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I'd always reckoned that AMBERSONS - what we have of it anyway - was Orson's finest work. But now that I've finally seen FALSTAFF properly for the first time (I'd caught it fleetingly on television many years ago) I'm ready to revise my opinion.
Welles' most wise and poignant film begins with two old friends walking in the snow
reminiscing of times gone by and later by flickering firelight - recalling indeed Major Amberson contemplating the end of mortality. It's the most strongly-cast, most humorous and most humanly touching of Orson's pick'n'mix approaches to the Bard, tweaking and reassembling texts to create a freewheeling cinematic vision, eschewing the glamour and formalism of Olivier's films for something starker, edgier, almost primitive, like the muddy grappling of death-throes in the battle of Shrewsbury here. Welles draws from at least five sources to trace the relationship between Shakespeare's corpulent roisterer Sir John Falstaff and the wayward dissolute young Prince Hal as they embrace the low life - drinking, wenching and even indulging in highway robbery while civil war looms over Merrie England. Hal's father King Henry IV uneasily wears a usurper's crown and despairs of his son's irresponsibility as the rival claimants mount a militant challenge. Called to arms Hal and Falstaff go to war together, the old knight running around the battlefield in his outsize armour trying to avoid the fighting while Hal engages and dispatches his opposite number Hotspur. The rebellion is crushed and the eventual death of his father confirms a new sense of duty in Hal. At his coronation as King Henry V he publicly repudiates Falstaff and his old way of life, breaking the old man's heart. As Henry prepares for war against France the dead knight's coffin is trundled away into the distance.. Welles shot the film in Spain, finding locations in Seville hardly changed since medieval days and gathering together an arresting international cast including Keith Baxter as Hal, Jeanne Moreau as Doll Tearsheet, Falstaff's favourite whore, and Margaret Rutherford a delightfully frazzled Mistress Quickly. John Gielgud dominates proceedings as the arid guilt-ridden king and it's amusing when the other actors start imitating his mellifluous tones when play-acting in the tavern and Hal takes on some of his inflections when making proclamations as the new monarch. The lucid visual storytelling is spellbinding while free of technical ostentation. A very human film, intimate and mature, and Welles offers his most moving performance as the tragi-comic old blusterer, on his way out but still unprepared for Hal's betrayal in the cathedral when he looks like he's died inside. After the horror-stories in the past about the production-difficulties experienced by this film it's great to report that the Spanish dvd from Suevia Films is an absolute treat to watch.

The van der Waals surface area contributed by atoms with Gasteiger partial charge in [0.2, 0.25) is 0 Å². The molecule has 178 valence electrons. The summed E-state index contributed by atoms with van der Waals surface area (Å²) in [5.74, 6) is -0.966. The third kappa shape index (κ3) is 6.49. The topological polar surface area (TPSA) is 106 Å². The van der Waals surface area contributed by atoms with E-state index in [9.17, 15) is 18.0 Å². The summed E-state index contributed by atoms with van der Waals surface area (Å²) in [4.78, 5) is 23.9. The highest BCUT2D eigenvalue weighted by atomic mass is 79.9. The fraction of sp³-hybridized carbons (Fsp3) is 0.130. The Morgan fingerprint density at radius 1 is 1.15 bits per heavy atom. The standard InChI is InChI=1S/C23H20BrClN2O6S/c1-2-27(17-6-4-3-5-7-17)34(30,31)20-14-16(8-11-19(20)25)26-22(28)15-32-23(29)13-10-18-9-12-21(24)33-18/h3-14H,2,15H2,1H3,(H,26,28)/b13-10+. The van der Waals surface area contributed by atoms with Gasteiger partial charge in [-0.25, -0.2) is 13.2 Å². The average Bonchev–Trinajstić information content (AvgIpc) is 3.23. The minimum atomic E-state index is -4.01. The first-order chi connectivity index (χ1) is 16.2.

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1 of 1 people found the following review helpful
5.0 out of 5 stars `Banish plump Jack and banish all the world`, 19 Feb 2014
By 
GlynLuke (York UK) - See all my reviews
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This review is from: Falstaff: Chimes at Midnight [Definitive Restored Version DVD] [1965] (DVD)
This sparkling print courtesy of Mr Bongo in its original evocative black & white allows us to see, despite its minor flaws, a masterpiece, and arguably the greatest Shakespeare film ever made.
Being an Orson Welles film, it was made in Spain, with an unlikely eclectic cast from various countries, makes eloquent use of the means available to him, but displays a remarkably close fidelity to both the letter and spirit of the Shakespeare plays Welles has mined for the golden experience this film offers.